Sabres move on after exceedingly busy summer
By Thomas Baldwin
SportsTicker Staff Writer
BUFFALO, New York (Ticker) - Western New York residents and Buffalo Sabres management felt euphoric in the spring, when the club embarked on a surprising run to the Eastern Conference finals.
Picked by many experts to finish near or at the bottom of the conference, Buffalo defeated Philadelphia and surprised Ottawa before losing to eventual Stanley Cup champion Carolina in a hard-fought, seven-game series.
However, the cheerful atmosphere failed to last long as reality set in - very hard, in fact.
Perhaps no club had a busier offseason than the Sabres, who had 12 players file for arbitration, meaning general manager Darcy Regier had some arduous decisions to make.
When the arbitration process finally was completed, the club’s financial landscape differed drastically from last season. The Sabres had two players make $2 million or more in 2005-06. In the upcoming campaign, they have 11.
Despite the monetary changes off the ice, left wing Thomas Vanek believes things on the ice will be relatively stable.
“This group is similar to our team from last season,” said Vanek, an Austrian who was drafted fifth overall in 2003. “We have lots of young players that give us good speed. We feature a couple of good defensemen and we have the greatest goaltenders in the league.”
Buffalo’s biggest offseason priority was signing netminder Ryan Miller, who had a breakout season in 2005-06, going 30-14-3 with one shutout, a 2.60 goals-against average and a .914 save percentage as a rookie.
Miller, who signed a three-year, $8 million deal, clearly established himself as Buffalo’s No. 1 goalie, eradicating a long period of uncertainty since Dominik Hasek left for Detroit in 2001.
“If you want to look at the backbone of our team, you have to look at your goaltenders,” coach Lindy Ruff said. “For Ryan to be in camp and focused is important for our team. We need our goaltenders ready. We need Ryan ready.”
Buffalo also re-signed Martin Biron, who will serve as Miller’s backup. Last season, he proved he is more than capable of being a starter, embarking on a franchise-record 13-game unbeaten streak when Miller was out with a broken thumb.
Biron inked a one-year, $2.128 million deal, which raises questions. Is Buffalo content to pay a backup that much? Or are they patiently waiting for the right deal to come around so they can trade him?
Afinogenov was signed to a three-year contract worth $10 million. The speedy Russian led the Sabres in scoring, registering 22 goals and 51 assists for 73 points. Briere, the team’s co-captain, went to arbitration and was awarded a one-year, $5 million deal.
Despite retaining the services of those players, not all the news was rosy for the Sabres.
McKee priced himself out of Buffalo’s salary range. Dumont was affordable but deemed expendable, and Regier walked away from his one-year, $2.9 million arbitration award.
The speedy and popular Dumont eventually signed with the Nashville Predators for $4.5 million over two years.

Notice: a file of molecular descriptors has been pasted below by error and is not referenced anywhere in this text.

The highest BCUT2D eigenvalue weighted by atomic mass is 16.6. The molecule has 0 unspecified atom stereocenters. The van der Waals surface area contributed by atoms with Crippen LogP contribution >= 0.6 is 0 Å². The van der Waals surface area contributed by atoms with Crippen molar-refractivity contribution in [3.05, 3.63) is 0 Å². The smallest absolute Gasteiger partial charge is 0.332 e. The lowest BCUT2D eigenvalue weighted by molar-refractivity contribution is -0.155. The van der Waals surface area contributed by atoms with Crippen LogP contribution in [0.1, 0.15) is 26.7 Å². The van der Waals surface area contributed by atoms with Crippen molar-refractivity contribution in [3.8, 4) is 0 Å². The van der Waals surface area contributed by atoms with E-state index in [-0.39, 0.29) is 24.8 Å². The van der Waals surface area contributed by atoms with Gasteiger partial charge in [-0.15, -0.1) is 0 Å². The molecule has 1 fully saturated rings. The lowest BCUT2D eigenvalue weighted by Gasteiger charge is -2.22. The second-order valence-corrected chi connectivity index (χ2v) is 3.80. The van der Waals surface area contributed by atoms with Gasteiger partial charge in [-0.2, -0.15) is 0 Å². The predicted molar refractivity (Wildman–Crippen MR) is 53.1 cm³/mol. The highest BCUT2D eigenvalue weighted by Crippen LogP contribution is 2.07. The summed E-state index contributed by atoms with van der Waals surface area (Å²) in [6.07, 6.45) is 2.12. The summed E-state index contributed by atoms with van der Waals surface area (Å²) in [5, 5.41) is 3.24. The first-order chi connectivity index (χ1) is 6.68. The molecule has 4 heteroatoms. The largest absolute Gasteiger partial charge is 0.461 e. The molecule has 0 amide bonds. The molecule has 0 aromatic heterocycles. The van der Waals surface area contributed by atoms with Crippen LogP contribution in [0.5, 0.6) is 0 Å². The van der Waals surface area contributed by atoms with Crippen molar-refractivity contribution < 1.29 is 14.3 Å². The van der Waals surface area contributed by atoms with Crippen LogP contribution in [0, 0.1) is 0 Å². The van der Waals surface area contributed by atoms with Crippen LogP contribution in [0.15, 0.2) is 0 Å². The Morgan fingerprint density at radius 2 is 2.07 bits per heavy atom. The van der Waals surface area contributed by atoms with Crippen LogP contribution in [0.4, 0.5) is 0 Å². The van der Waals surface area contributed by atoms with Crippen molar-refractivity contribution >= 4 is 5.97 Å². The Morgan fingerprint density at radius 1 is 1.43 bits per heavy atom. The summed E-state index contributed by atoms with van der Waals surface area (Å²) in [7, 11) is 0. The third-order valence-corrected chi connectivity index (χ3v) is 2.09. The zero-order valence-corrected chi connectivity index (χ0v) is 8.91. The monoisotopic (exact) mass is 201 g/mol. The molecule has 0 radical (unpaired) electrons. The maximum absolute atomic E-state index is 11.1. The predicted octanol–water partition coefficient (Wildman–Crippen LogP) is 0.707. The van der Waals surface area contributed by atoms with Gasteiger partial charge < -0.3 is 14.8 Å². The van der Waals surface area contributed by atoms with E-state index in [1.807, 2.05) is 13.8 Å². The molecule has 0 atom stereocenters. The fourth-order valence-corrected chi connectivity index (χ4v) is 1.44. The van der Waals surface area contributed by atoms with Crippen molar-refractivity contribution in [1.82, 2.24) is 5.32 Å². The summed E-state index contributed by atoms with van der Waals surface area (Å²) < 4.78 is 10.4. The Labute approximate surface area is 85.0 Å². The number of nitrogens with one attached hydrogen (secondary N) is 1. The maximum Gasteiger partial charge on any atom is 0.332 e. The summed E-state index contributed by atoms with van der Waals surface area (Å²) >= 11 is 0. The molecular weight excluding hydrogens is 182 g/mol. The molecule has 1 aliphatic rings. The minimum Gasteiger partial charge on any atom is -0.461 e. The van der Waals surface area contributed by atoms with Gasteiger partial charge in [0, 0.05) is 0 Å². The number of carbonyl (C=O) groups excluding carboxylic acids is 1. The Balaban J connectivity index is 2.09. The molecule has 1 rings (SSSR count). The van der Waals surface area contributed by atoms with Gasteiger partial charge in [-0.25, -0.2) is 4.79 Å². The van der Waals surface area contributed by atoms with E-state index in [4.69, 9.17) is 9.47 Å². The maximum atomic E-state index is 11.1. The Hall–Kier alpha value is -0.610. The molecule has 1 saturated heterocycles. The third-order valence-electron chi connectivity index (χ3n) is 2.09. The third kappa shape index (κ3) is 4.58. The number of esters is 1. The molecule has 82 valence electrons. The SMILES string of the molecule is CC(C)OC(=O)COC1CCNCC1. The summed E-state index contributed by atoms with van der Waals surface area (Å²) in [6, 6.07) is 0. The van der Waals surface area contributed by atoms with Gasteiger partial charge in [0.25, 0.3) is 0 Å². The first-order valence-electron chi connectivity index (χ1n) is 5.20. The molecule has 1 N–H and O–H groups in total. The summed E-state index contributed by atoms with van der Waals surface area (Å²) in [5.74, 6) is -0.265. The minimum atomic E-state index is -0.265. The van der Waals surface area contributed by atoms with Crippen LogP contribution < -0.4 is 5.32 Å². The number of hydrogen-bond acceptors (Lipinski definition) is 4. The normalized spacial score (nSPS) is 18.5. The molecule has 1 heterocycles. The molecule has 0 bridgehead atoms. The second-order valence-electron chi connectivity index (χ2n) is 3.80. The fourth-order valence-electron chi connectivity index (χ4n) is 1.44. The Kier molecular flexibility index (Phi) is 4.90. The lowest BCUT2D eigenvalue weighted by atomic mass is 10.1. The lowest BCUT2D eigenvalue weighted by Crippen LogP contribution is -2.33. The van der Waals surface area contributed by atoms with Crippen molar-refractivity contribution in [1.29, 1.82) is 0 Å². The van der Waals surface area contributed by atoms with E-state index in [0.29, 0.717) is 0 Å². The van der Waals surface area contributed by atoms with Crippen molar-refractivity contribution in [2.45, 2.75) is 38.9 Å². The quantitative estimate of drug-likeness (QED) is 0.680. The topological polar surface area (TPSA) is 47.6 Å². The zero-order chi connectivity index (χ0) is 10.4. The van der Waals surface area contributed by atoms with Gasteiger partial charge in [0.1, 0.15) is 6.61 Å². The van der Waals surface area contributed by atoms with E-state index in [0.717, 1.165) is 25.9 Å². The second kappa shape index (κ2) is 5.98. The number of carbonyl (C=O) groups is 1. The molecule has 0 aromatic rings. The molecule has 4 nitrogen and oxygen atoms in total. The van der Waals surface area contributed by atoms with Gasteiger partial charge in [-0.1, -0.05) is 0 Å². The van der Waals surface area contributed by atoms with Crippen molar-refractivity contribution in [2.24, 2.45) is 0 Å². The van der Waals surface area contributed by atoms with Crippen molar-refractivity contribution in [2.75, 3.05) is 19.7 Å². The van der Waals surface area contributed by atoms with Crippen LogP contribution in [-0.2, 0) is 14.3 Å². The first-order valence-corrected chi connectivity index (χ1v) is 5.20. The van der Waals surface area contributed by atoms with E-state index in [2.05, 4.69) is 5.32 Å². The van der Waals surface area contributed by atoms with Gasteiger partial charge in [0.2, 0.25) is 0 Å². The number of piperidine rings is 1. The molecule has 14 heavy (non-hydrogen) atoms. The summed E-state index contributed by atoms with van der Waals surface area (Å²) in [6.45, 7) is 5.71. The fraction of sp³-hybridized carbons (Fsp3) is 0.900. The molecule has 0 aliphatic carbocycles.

Another departee was right wing Mike Grier, one of the character players who was an integral part of Buffalo’s success last postseason. A physical presence, the 6-1, 220-pound Grier signed with the San Jose Sharks over the summer.
“We did lose some players, but this team and this organization has depth,” Ruff said. “I like our speed. I think we will be fine.”
To compensate for the loss of McKee, the Sabres inked free agent defenseman Jaroslav Spacek to a three-year deal worth $10 million. In 76 games with Chicago and Edmonton last season, Spacek recorded 12 goals and 31 assists.
“Yeah, it hurts,” defenseman Brian Campbell said of losing the trio of veterans. “But we brought in another veteran defenseman in Spacek to offset the loss of Jay McKee. (Spacek) plays a different style, so we’ll have to see how it works out.
“Losing Mike and J.P. up front has forced other guys to step up. I’m impressed with (Jiri) Novotny, but there are lots of bodies up front that can fill that role.”
Miller also was impressed with the addition of Spacek, a fifth-round pick of Florida in 1998.
“I’m excited to have someone of his skill in here,” Miller said. “This team thrives a lot on character and chemistry, and he seems to be the kind of guy that’s going to fit in, and he’s got great skill.”
A huge question mark surrounds the availability of center Tim Connolly, who again is experiencing post-concussion symptoms. Connolly was leveled by Ottawa’s Peter Schaefer in the conference semifinals and missed the beginning of training camp.
Buffalo was confident enough in Connolly’s health to sign him to a three-year, $8.7 million contract this summer.
The overall health of the franchise, which was shaky a few years ago when the club declared bankruptcy after the Rigas ownership fiasco, appears to be strong under owner Tom Golisano. The Sabres launched an aggressive campaign to attract season ticketholders over the summer, and sales reportedly were brisk.
Buffalo also will don new uniforms with navy blue and gold as the primary colors. But no matter what colors they wear, the Sabres - who took giant strides last season - want to go a step further this campaign.
“We got a little taste of it, but we didn’t get to swallow the whole thing,” Briere said. “We know we have the assets here to get the job done, and we have the confidence because we did it last year.”
Despite a majority of players getting substantially bigger paychecks this season, Miller thinks the team will remain focused.
“Anytime you lose the last game of the year, that’s something sour that sticks with you, especially when it’s a game away from something you dreamed about playing for,” he said. “And I guess I can say this team, in its history, has never won a Cup, so there is a lot of unfinished business.”